Member Profile: Miriam Pollyea

Summer 2007

The life and career of Executive Board member Miriam Pollyea (PBK Northwestern University) exemplify our PBKACA ideals: enthusiasm for pursuits of the mind. Many PBKACA members know Miriam as the long-time chair of the Book Discussion Group, guiding our choices of books to read and leading the monthly discussions with her deep insight and her joy of reading.

In addition, Miriam has been the guiding force behind many of PBKACA’s service projects, including the Chicago Debate Commission. The commission began in 1997 to reestablish debate competition as an extracurricular activity in Chicago Public High Schools. PBKACA members serve as volunteer judges, provide technical assistance and serve as role models for the debaters. Currently, Miriam serves on the commission’s advisory board, chaired until his passing by PBKACA member Justice Seymour Simon.

Miriam was born and raised in the Lawndale area, along with her brother and two sisters. Her parents were both immigrants, and they created a home with an international flair and a cultural, educational and socially conscious focus for the family of two sisters and a brother. Through her father, a fine jewelry designer and diamond broker, she met traders from France, Belgium and Africa. Through her mother and other relatives, she developed a love for music, seeing the opera “Carmen” at age 6. She later learned the piano and music composition at the Sherwood School of Music. In fact, she still owns her mother’s the Mason & Hamlin grand piano!

At Marshall High School, Miriam was one highly competitive student, serving as the class pianist and a class officer. She won a full scholarship to Northwestern University, and although she planned to major in music, she loved every course she took, from botany to economics to statistics. Her advisor recommended that she transfer to the liberal arts school, and Miriam switched her major to economics. At that time, majoring in economics was not an easy task for a woman. One professor asked her, “Did you think you were in home economics?” Miriam was not discouraged, however, and she worked hard to get A’s and show that women could be true scholars. She was initiated into PBK during her junior year. Ironically, she nearly declined membership in PBK because she did not know what the group was and she could not afford the initiation fee. Ultimately, an organization for which she volunteered paid for her membership.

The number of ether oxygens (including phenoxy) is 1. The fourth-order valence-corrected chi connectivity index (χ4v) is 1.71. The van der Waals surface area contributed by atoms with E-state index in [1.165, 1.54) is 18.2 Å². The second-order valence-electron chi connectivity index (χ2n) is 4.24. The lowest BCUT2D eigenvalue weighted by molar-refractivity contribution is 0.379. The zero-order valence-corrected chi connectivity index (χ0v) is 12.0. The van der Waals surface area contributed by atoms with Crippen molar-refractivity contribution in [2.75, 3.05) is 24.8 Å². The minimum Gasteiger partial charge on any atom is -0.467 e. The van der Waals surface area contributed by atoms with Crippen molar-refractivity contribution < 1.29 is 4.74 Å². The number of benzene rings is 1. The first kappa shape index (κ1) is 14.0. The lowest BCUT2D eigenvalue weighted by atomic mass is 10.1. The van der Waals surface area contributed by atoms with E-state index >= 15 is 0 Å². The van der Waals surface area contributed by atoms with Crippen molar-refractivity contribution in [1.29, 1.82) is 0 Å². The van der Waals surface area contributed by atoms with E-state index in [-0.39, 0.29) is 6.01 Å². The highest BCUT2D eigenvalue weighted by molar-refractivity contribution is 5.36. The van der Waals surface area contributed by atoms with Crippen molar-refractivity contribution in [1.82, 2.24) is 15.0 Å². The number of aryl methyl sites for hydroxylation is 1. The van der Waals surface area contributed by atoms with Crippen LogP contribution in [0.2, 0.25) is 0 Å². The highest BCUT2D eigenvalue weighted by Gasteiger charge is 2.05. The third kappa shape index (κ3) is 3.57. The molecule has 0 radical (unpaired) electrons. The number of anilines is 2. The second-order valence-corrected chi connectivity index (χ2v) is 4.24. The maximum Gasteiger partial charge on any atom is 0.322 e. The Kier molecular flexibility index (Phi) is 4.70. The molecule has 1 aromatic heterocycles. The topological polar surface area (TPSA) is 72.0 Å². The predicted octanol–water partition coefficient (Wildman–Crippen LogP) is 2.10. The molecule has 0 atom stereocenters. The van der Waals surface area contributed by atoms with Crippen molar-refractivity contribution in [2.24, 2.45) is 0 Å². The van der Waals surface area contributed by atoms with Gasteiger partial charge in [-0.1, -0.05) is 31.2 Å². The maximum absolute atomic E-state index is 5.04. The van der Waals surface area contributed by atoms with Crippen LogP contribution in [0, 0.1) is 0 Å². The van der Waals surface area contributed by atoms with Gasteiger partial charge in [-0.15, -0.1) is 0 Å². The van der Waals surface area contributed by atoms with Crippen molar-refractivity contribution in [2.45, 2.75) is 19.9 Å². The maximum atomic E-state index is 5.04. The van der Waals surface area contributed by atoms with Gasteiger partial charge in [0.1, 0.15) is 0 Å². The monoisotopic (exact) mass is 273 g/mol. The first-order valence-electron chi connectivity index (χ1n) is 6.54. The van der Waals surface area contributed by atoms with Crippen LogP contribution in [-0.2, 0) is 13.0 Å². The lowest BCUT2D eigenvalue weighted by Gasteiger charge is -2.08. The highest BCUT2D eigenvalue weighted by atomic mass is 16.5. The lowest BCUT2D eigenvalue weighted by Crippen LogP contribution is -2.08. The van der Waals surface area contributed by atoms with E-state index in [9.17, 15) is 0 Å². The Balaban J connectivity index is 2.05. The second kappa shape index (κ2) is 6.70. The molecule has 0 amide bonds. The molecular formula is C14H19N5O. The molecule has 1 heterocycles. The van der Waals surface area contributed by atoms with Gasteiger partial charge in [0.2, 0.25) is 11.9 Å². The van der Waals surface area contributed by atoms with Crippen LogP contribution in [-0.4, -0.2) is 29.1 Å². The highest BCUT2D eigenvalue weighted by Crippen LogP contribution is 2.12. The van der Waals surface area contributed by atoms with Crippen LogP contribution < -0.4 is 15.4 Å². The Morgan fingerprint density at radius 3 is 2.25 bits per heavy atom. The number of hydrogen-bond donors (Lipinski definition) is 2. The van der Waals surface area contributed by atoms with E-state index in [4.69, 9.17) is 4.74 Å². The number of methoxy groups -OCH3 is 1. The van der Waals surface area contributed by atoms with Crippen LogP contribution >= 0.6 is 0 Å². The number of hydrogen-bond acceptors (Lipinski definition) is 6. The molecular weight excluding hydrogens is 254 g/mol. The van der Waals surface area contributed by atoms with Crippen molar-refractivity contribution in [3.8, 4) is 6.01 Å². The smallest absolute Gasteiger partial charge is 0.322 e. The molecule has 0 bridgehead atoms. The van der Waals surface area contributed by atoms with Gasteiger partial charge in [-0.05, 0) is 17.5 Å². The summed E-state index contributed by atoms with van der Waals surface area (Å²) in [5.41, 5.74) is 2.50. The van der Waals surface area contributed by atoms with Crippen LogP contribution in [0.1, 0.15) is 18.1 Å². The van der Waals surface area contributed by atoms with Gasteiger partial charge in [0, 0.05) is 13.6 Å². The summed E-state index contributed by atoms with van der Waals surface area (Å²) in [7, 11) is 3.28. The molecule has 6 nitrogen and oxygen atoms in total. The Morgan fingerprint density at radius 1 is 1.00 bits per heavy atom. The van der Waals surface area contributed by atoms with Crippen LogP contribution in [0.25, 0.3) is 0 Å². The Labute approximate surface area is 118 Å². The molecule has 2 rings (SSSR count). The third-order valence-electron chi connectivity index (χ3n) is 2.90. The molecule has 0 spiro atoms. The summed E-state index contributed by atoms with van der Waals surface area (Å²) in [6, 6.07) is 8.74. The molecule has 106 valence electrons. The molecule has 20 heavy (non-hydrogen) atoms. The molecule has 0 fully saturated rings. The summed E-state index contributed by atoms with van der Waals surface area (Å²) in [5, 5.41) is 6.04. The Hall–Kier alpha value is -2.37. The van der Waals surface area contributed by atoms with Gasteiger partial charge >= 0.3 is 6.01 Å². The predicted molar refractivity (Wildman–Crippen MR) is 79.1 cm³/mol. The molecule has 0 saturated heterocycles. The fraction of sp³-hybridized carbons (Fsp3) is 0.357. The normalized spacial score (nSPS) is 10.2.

Upon graduation, Miriam began searching for a job as an economist, but once again, she confronted society’s stereotypes about women. She received one job offer, but when she was told to bring her steno pad to work, she realized that it was a secretary’s position. She declined the offer.

Miriam then took the Civil Service Exam and received the top score. She became an assistant supervisor at the Department of Labor in Chicago in the Minimum Wage, Women’s and Children’s Division. Miriam married an attorney and a former violinist, and they had two sons and a daughter. Miriam stepped down from her job to raise her children, but she continued participating in a number of volunteer activities, including teaching piano at her children’s elementary school. She made such an impression at the school that the principal asked her to become a full-time kindergarten teacher. Miriam agreed, and she earned a master’s degree and a certificate in early childhood education.

For over twenty years, Miriam challenged her students and created award-winning educational materials. When mandatory retirement loomed at age 65, she went to Springfield and fought to change the law. Ultimately, the federal retirement age was raised to 70, and Miriam stayed on at the school.

After her husband’s passing in 1979, she moved to her current home on the Gold Coast and began a new career in real estate. For 23 years, she has been an outstanding residential broker for the Habitat Company Brokerage Firm.

Throughout her many career changes, her commitment to the liberal arts has been constant. Miriam says she is thrilled about PBKACA’s new scholarship program and wants to help students becomes inspired about education and motivated to stay in college. She feels every person should have a college degree and must understand liberal arts in order to function in a democracy. Through her many activities, she has truly become a role model for our PBKACA members, scholarship recipients and the community at large.